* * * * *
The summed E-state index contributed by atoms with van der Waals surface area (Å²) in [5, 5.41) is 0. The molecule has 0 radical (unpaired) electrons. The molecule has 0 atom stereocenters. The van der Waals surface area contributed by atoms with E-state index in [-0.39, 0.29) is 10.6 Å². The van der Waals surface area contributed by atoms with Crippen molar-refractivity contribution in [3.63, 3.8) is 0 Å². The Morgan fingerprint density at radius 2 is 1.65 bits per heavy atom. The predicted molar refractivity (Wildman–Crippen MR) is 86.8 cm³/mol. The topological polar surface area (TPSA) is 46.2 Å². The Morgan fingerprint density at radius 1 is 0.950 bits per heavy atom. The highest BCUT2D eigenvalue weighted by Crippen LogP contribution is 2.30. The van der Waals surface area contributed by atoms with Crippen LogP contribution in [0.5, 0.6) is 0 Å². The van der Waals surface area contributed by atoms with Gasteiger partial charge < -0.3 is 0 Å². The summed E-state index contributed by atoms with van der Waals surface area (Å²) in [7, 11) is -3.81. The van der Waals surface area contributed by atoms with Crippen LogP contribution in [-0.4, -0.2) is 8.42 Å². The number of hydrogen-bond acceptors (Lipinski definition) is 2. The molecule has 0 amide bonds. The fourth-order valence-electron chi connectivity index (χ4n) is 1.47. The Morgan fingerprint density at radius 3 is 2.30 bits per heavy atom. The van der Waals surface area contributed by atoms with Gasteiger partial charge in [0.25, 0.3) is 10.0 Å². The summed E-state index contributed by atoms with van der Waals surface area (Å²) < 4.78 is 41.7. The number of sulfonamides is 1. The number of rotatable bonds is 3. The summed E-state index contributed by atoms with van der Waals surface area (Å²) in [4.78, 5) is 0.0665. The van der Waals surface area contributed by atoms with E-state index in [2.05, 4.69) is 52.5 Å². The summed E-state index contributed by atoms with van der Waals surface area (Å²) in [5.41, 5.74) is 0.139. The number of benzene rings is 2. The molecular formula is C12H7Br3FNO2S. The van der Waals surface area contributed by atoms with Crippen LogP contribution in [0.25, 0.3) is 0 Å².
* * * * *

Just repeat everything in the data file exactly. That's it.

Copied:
The summed E-state index contributed by atoms with van der Waals surface area (Å²) in [5, 5.41) is 0. The molecule has 0 radical (unpaired) electrons. The molecule has 0 atom stereocenters. The van der Waals surface area contributed by atoms with E-state index in [-0.39, 0.29) is 10.6 Å². The van der Waals surface area contributed by atoms with Crippen molar-refractivity contribution in [3.63, 3.8) is 0 Å². The Morgan fingerprint density at radius 2 is 1.65 bits per heavy atom. The predicted molar refractivity (Wildman–Crippen MR) is 86.8 cm³/mol. The topological polar surface area (TPSA) is 46.2 Å². The Morgan fingerprint density at radius 1 is 0.950 bits per heavy atom. The highest BCUT2D eigenvalue weighted by Crippen LogP contribution is 2.30. The van der Waals surface area contributed by atoms with Crippen LogP contribution in [0.5, 0.6) is 0 Å². The van der Waals surface area contributed by atoms with Gasteiger partial charge < -0.3 is 0 Å². The summed E-state index contributed by atoms with van der Waals surface area (Å²) in [7, 11) is -3.81. The van der Waals surface area contributed by atoms with Crippen LogP contribution in [-0.4, -0.2) is 8.42 Å². The number of hydrogen-bond acceptors (Lipinski definition) is 2. The molecule has 0 amide bonds. The fourth-order valence-electron chi connectivity index (χ4n) is 1.47. The Morgan fingerprint density at radius 3 is 2.30 bits per heavy atom. The van der Waals surface area contributed by atoms with Gasteiger partial charge in [0.25, 0.3) is 10.0 Å². The summed E-state index contributed by atoms with van der Waals surface area (Å²) < 4.78 is 41.7. The number of sulfonamides is 1. The number of rotatable bonds is 3. The summed E-state index contributed by atoms with van der Waals surface area (Å²) in [4.78, 5) is 0.0665. The van der Waals surface area contributed by atoms with E-state index in [2.05, 4.69) is 52.5 Å². The summed E-state index contributed by atoms with van der Waals surface area (Å²) in [5.41, 5.74) is 0.139. The number of benzene rings is 2. The molecular formula is C12H7Br3FNO2S. The van der Waals surface area contributed by atoms with Crippen LogP contribution in [0.25, 0.3) is 0 Å².